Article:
House and current school board members will remain in place until a new board of managers is chosen after June 1. The new board will be appointed for at least two years. Most of HISD’s board members have been replaced since the state began making serious moves toward a takeover in 2019. House pledged to work toward “a smooth transition without disruption to our core mission of providing an exceptional educational experience for all students.”

What was the reaction to the takeover by the teachers union and the ACLU? The first thing out of their mouths was a plea for more money for schools and teachers.

The Texas State Teachers Association and the American Civil Liberties Union of Texas condemned the takeover. At a news conference in Austin, state Democratic leaders called for the Legislature to increase funding for education and raise teacher pay.

“We acknowledge that there’s been underperformance in the past, mainly due to that severe underfunding in our public schools,” state Rep. Armando Walle, who represents parts of north Houston, said.

We can talk about teacher salaries but it makes no sense for Democrats to demand that more money be thrown at a system that is not working for the students it serves. That’s the definition of insanity – continuing to do the same thing while expecting different results. As mentioned above, it’s been seven years since some schools that are failing. This takeover didn’t just happen out of the blue.

While Democrats cry politics, they ignore the fact that it was a Houston Democrat state rep that proposed the law in 2015 that allows the state to take over a school district that fails for more than five consecutive years. State Rep. Harold Dutton, Jr. has no regrets. “We’re hearing voices of opposition, people who say that HISD shouldn’t have to face consequences for allowing a campus to fail for more than five consecutive years. Those critics’ concern is misplaced,” Dutton wrote.

The state takeover is a last-resort measure. There have been allegations of misconduct by school trustees, corruption in vendor contracts, and low academic scores.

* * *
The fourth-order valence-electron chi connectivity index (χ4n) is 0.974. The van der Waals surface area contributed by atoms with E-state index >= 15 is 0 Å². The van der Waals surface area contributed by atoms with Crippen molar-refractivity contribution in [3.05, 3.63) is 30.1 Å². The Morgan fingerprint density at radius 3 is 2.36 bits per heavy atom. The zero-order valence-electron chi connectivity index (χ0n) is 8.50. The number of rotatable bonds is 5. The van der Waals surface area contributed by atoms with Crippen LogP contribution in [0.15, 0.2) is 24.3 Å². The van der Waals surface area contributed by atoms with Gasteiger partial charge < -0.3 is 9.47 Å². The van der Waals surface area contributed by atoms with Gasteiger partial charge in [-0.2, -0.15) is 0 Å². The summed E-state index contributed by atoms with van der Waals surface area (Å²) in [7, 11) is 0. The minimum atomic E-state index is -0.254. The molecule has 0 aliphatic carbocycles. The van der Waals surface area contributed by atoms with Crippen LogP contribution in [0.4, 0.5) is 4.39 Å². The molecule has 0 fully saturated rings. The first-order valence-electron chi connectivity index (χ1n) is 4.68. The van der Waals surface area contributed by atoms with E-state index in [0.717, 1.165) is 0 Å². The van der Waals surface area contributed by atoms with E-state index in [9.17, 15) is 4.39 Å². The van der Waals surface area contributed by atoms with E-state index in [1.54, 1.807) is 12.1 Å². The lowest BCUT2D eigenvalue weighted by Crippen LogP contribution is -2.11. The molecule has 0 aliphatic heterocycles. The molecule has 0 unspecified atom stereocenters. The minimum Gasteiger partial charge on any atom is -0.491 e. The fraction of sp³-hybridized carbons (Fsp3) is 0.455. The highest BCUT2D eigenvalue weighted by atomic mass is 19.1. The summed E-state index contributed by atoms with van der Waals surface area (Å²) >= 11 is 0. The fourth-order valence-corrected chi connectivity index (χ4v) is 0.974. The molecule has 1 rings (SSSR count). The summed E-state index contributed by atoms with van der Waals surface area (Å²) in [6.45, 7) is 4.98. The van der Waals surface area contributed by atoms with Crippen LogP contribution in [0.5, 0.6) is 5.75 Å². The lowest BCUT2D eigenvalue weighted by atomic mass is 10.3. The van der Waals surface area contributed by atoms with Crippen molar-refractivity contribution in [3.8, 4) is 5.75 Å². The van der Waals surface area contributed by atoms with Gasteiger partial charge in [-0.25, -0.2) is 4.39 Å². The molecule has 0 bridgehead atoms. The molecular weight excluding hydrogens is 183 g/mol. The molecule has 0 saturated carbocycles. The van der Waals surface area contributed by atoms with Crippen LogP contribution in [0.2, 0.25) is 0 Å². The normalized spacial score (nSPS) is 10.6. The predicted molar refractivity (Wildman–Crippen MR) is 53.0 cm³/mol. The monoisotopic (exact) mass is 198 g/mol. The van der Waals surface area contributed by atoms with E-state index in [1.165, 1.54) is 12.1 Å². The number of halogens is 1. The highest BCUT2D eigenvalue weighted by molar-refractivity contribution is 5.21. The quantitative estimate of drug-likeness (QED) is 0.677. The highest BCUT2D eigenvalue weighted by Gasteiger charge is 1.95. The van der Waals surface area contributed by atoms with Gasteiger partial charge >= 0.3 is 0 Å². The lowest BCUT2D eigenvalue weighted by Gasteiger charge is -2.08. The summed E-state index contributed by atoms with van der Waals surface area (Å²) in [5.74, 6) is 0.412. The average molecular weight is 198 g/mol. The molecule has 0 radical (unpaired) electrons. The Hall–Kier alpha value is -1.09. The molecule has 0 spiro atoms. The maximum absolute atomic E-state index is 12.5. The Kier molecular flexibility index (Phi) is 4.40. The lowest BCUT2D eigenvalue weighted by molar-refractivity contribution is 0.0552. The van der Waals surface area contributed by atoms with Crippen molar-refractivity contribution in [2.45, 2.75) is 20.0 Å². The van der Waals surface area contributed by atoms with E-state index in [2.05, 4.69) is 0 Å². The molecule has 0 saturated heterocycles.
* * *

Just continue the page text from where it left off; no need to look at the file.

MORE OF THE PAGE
Governor Abbott said it is time to reinvent HISD.

“All of us Texans have an obligation and should come together to reinvent HISD in a way that will ensure that we’re going to be providing the best quality education for those kids,” Abbott said Wednesday.

He’s right. The children HISD serves deserve better. Taxpayers deserve better use of their tax money, too.

Democrats united to say the takeover is all about politics, though Houston schools are not under the control of the city’s mayor, a Democrat. Race has come into the picture, too, because, of course, it has.

Race is also an issue because the overwhelming majority of students in Houston schools are Hispanic or Black. Domingo Morel, a professor of political science and public services at New York University, said the political and racial dynamics in the Houston case are similar to instances where states have intervened elsewhere.

“If we just focus on taking over school districts because they underperform, we would have a lot more takeovers,” Morel said. “But that’s not what happens.”

Democrats think that all school districts are the same and one size fits all. That’s not how it works for cities across the country. Houston isn’t New York City where Mr. Morel lives. It’s time to do something else in HISD. We’ll know soon enough if the state has solutions that work.

Trending on HotAir Video